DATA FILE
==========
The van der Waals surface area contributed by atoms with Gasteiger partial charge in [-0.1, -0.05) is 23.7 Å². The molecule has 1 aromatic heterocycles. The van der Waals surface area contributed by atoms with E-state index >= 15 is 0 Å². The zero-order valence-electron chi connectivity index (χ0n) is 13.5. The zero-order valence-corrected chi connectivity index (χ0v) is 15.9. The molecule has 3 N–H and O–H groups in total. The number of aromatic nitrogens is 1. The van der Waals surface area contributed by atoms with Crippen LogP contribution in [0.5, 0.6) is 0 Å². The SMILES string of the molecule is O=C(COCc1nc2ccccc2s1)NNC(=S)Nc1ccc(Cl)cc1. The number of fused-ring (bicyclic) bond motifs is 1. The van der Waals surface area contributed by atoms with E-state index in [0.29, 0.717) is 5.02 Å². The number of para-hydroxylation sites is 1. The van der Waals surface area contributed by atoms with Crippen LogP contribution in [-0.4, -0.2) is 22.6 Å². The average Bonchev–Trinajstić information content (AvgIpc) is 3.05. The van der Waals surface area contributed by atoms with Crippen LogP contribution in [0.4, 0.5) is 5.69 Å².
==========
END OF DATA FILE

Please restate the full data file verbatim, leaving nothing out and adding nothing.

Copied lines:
The van der Waals surface area contributed by atoms with Gasteiger partial charge in [-0.1, -0.05) is 23.7 Å². The molecule has 1 aromatic heterocycles. The van der Waals surface area contributed by atoms with E-state index >= 15 is 0 Å². The zero-order valence-electron chi connectivity index (χ0n) is 13.5. The zero-order valence-corrected chi connectivity index (χ0v) is 15.9. The molecule has 3 N–H and O–H groups in total. The number of aromatic nitrogens is 1. The van der Waals surface area contributed by atoms with Crippen LogP contribution in [0.5, 0.6) is 0 Å². The SMILES string of the molecule is O=C(COCc1nc2ccccc2s1)NNC(=S)Nc1ccc(Cl)cc1. The number of fused-ring (bicyclic) bond motifs is 1. The van der Waals surface area contributed by atoms with E-state index in [0.29, 0.717) is 5.02 Å². The number of para-hydroxylation sites is 1. The van der Waals surface area contributed by atoms with Crippen LogP contribution in [-0.4, -0.2) is 22.6 Å². The average Bonchev–Trinajstić information content (AvgIpc) is 3.05. The van der Waals surface area contributed by atoms with Crippen LogP contribution in [0.4, 0.5) is 5.69 Å².